lunar 29.09.2008 15:11

Iceland seizes troubled Glitnir bank

Glitnir, threatened by collapse, is nationalized by Iceland's government, which buys a 75% stake for $878M.

September 29, 2008: 7:59 AM ET



Glitnir's capital adequacy ratio will be 14.5% after the government's action.




REYKJAVIK, Iceland (AP) -- The Icelandic government said Monday that it has taken control of the struggling Glitnir bank, marking the first major banking nationalization for the country in the current turmoil.

The government said it bought a 75% stake in Glitnir, the country's third largest bank, for €600 million euros ($878 million) to ensure broader market stability after it suffered liquidity issues...

full story: http://money.cnn.com/2008/09/29/new...sion=2008092907


lunar 29.09.2008 15:33

Andre II (1000+ posts) Mon Sep-29-08 03:20 AM
Original message Treasury Would Emerge With Vast New Power
Source: New York Times

During its weeklong deliberations, Congress made many changes to the Bush administration’s original proposal to bail out the financial industry, but one overarching aspect of the initial plan that remains is the vast discretion it gives to the Treasury secretary.
The draft legislation, which will be put to a House vote on Monday, gives Treasury Secretary Henry M. Paulson Jr. and his successor extraordinary power to decide how the $700 billion bailout fund is spent. For example, if he thinks it wise, he may buy not only mortgages and mortgage-backed securities, but any other financial instrument.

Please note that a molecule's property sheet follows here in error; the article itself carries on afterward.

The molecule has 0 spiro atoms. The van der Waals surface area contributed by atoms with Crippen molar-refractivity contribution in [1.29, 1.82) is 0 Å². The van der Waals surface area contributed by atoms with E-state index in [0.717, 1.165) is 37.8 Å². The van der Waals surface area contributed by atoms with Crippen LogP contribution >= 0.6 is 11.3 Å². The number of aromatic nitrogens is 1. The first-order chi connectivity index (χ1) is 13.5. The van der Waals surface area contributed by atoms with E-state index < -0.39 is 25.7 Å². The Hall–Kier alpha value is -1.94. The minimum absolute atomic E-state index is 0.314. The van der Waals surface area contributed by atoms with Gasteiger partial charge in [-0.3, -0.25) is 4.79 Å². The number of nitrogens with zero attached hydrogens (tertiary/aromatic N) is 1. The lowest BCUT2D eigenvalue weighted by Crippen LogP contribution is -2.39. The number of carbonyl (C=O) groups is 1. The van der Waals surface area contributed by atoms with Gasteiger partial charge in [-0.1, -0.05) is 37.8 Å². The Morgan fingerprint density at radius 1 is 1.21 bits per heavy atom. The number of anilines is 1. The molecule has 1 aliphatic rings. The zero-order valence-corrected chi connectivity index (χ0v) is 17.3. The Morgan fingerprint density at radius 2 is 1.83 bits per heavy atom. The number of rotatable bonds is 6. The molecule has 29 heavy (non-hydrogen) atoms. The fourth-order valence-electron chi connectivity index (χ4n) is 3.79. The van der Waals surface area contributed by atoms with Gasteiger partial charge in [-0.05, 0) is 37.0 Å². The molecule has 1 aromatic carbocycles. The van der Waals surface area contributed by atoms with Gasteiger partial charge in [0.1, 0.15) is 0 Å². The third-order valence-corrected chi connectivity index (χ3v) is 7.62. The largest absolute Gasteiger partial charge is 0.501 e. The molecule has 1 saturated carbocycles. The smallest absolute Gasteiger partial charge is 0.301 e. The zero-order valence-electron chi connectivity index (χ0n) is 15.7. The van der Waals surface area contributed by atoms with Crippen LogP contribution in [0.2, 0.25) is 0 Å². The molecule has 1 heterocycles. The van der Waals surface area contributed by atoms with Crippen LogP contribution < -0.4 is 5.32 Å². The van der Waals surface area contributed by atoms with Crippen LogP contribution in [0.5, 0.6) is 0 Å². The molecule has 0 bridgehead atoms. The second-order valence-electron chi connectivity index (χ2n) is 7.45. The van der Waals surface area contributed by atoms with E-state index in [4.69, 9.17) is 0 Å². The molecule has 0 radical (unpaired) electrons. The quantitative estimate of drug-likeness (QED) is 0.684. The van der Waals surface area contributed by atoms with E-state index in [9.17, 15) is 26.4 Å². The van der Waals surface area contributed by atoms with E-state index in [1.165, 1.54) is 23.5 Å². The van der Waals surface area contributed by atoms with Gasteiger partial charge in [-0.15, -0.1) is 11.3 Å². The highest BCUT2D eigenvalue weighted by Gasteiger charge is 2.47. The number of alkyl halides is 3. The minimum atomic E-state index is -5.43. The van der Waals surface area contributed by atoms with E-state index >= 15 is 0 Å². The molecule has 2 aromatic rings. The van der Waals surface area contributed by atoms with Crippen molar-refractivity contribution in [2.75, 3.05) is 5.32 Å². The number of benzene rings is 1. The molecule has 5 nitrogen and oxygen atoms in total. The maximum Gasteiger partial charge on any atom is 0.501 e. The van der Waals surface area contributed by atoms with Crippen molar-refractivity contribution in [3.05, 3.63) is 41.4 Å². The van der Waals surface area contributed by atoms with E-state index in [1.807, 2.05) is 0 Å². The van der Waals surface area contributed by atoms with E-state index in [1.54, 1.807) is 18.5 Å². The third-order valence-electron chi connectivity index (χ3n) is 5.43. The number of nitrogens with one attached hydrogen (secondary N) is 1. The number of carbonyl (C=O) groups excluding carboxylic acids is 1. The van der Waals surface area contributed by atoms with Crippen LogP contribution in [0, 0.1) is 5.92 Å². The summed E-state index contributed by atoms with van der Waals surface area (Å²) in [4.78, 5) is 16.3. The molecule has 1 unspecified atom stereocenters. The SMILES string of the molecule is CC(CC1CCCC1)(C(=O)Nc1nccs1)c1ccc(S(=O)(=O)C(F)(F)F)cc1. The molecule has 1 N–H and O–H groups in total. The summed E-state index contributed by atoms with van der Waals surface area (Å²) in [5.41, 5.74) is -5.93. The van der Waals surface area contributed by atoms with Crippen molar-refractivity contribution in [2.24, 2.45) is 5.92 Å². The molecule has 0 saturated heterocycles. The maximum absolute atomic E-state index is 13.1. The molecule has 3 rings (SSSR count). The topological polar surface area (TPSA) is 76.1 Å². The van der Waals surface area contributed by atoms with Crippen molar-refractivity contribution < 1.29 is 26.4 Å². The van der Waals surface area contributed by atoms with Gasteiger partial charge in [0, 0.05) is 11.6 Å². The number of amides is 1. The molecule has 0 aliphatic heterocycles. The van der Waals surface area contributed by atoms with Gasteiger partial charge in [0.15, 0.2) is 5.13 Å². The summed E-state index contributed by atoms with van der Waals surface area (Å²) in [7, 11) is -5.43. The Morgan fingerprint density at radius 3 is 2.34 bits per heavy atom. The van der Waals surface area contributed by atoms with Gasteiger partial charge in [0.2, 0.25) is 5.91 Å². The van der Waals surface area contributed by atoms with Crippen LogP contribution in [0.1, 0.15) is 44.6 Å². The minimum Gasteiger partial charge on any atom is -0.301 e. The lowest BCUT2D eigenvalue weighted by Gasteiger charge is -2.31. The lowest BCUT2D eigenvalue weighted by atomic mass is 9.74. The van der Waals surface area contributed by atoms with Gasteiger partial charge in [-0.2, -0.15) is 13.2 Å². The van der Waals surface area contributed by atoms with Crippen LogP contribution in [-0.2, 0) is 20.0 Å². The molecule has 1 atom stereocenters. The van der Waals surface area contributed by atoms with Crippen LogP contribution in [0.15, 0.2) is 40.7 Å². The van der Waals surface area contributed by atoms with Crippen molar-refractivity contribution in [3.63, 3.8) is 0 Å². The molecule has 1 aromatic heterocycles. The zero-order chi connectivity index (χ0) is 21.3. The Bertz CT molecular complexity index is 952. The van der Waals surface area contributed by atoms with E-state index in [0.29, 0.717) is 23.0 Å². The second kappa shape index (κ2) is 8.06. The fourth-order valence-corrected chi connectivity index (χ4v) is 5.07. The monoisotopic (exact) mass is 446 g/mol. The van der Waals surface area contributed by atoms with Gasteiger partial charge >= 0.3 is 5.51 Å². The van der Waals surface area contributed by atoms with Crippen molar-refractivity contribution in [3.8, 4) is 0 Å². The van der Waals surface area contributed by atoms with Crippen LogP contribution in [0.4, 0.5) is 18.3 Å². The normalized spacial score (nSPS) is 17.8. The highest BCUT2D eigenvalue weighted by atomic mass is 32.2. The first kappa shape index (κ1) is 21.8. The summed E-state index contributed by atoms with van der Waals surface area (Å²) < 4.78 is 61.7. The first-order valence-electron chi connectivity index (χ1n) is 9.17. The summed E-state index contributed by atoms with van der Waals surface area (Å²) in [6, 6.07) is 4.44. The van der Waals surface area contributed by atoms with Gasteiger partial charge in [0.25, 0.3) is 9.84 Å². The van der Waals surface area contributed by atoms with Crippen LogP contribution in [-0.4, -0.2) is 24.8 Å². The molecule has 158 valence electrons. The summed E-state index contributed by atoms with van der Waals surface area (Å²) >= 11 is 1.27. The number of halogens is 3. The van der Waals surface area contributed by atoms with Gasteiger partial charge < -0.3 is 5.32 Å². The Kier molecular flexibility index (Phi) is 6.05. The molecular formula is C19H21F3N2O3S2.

To be sure, the Treasury secretary’s powers have been tempered since the original Bush administration proposal, which would have given Mr. Paulson nearly unfettered control over the program. There are now two separate oversight panels involved, one composed of legislators and the other including regulatory and administration officials.
Still, Mr. Paulson can choose to buy from any financial institution that does business in the United States, or from pension funds, with wide discretion over what he will buy and how much he will pay. Under most circumstances, banks owned by foreign governments are not eligible for the money, but under some conditions, the secretary can choose to bail out foreign central banks.